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If you lived in the residence halls during this academic year, Residential Life will count you in the 2020 Census at your on-campus residence. This means you do not need to fill out the 2020 Census on your own. For other types of group quarters, such as University Village, International House, Co-Ops or CalGreeks, please contact your housing staff to find out how you will be counted. You should still plan on being counted at your campus address.
Students who are living at home should be counted at their home address.
This would be considered a nonfamily household - or people living together who aren’t related. The person who goes online to complete the census should gather all of the information in advance so that he/she can complete the form in one sitting. If you're not sure if one of your roommates included you when they completed the form, you should still fill out the census for yourself and your roommates. The U.S. Census Bureau will do a post-enumeration survey to try to capture undercounting and overcounting.
Participating in the census is required by law. Every person not counted means $10,000 in lost money for Alameda County for education, roads, hospitals, and other important social service programs.
Even if you are planning to return to your permanent residence, you can complete the 2020 Census by phone or online using your UC Berkeley address.
Even if you are planning to return to your permanent residence, you can complete the 2020 Census by phone or online using your UC Berkeley address.
Don’t expect your parents to count you unless you live at home! Even if you are planning to return to your permanent residence, you can complete the 2020 Census by phone or online using your UC Berkeley address.
Yes. Even if you are planning to return to your permanent residence, you can complete the 2020 Census by phone or online using your UC Berkeley address.
Yes! The US Constitution requires that every person living in the US is counted in every Census. You are a member of our community so please get counted - even if you are planning to return to your permanent residence. The Census site does not function outside of the US, so please call 844-330-2020 or have your stateside roommates complete the form for you.
Yes. The census won’t ask about your citizenship status or for a social security number. Under Title 13 of the U.S. Code, the Census Bureau cannot release any identifiable information about individuals, households, or businesses, even to law enforcement agencies. That means your answers are confidential (PDF) and protected by law.
Yes. You should be counted too, even if you are a citizen of another country.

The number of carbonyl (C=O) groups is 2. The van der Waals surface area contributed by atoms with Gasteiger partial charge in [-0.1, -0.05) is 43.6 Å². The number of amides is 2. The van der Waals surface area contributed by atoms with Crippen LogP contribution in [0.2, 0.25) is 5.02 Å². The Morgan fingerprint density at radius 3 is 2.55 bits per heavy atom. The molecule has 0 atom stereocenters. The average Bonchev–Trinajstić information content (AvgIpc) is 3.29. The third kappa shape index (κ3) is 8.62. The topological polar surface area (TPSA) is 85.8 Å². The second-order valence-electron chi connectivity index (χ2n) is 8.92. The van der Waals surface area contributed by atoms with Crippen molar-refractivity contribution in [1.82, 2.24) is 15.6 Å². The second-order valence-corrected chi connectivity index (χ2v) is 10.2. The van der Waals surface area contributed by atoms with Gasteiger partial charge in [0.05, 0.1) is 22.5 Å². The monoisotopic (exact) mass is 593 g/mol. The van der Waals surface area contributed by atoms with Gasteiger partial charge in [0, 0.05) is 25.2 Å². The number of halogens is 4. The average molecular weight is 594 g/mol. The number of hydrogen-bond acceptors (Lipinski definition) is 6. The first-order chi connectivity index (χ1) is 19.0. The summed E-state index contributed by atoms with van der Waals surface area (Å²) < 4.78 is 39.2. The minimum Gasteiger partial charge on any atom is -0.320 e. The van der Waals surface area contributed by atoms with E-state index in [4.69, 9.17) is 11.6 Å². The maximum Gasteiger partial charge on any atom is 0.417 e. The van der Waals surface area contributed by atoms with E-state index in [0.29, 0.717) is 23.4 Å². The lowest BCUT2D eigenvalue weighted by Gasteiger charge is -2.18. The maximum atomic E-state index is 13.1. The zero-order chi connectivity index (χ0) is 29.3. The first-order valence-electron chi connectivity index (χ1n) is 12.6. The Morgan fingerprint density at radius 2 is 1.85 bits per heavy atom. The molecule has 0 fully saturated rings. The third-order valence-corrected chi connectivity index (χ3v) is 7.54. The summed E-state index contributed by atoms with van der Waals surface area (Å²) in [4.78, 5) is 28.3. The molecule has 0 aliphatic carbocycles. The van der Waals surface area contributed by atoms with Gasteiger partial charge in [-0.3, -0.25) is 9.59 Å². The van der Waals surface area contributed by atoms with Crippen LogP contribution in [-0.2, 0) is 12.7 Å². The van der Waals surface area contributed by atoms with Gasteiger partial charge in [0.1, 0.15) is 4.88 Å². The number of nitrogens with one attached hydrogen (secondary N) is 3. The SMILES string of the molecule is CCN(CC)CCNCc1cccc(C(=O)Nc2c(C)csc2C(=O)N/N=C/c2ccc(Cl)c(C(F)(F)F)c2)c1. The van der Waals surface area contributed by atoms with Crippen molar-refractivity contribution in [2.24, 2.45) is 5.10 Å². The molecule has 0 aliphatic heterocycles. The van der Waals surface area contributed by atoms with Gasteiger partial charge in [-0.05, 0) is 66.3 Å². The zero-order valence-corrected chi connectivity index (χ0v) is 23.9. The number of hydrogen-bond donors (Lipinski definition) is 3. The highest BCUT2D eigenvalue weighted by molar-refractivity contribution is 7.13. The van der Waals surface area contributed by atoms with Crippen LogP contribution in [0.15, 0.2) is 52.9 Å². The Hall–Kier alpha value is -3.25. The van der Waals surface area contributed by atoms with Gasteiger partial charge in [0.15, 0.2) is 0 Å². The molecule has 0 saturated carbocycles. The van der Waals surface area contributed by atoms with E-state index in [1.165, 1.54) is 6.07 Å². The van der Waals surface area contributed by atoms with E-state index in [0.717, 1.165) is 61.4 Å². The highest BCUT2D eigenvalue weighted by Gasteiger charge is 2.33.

If you will be living outside of the U.S. on April 1, 2020, and are not employed by the government, you will not be counted in the 2020 Census.
You should be counted where you live and sleep most of the time. If you are currently unsheltered or don’t have a physical address, you can still complete the census in person, online or on the phone by providing cross streets or other landmarks. If you live in a shelter or are accessing other community services, you can be counted there.
Yes. You should be counted at the residence where you live and sleep most of the time.
Overcounting does happen. The U.S. Census Bureau will do a post-enumeration survey to try to capture undercounting and overcounting.
You should be counted at the residence where you live and sleep most of the time. If you are currently unsheltered or don’t have a physical address, you can still complete the census in person, online or on the phone by providing cross streets or other landmarks. If you live in a shelter or are accessing other community services, you can be counted there.
People who are moving should be sure to count themselves just once, in one home. Even if you returned to your permanent residence, you can complete the 2020 Census by phone or online using your UC Berkeley address.
The U.S. Census Bureau will not ask you for money, your bank account information or your social security number. To verify if the Census Taker is legitimate, call 213-314-6500. Here are a few more tips from the census on how to avoid a potential scam.
The 2020 Census will be counting everyone living in the country, including same-sex couple households. More information on how your census information supports the LGTBQA+ community can be found on this LGBTQ+ community fact sheet (PDF).
Yes. A question on sex has been included since the first census in 1790. All 2020 Census questions that involve personal characteristics are based on self-identification. When you complete your census, select the box for the sex you identify with.
The 2020 Census won’t ask about sexual orientation and gender identity, but it will ask about your sex-- male or female. Please note that your answers from this survey will serve as a baseline of population counts for many other surveys, including those that measure sexual orientation and gender identity.
No. Your answers are confidential (PDF) and protected by law. Under Title 13 of the U.S. Code, the Census Bureau cannot release any identifiable information about individuals, households, or businesses, even to law enforcement agencies.
If your parents have already listed you on their census questionnaire, don't worry. The U.S. Census Bureau will do a post-enumeration survey to try to capture undercounting and overcounting.
Not to worry! You can still fill out the Census, just make sure to click the button that says “If you do not have a Census ID, Click here” on the home screen.
Not to worry, just head back to my2020census.gov and make sure to fill out the Census for the correct address. It only takes ten minutes! You should also check with your roommates to make sure you all got counted at the same address!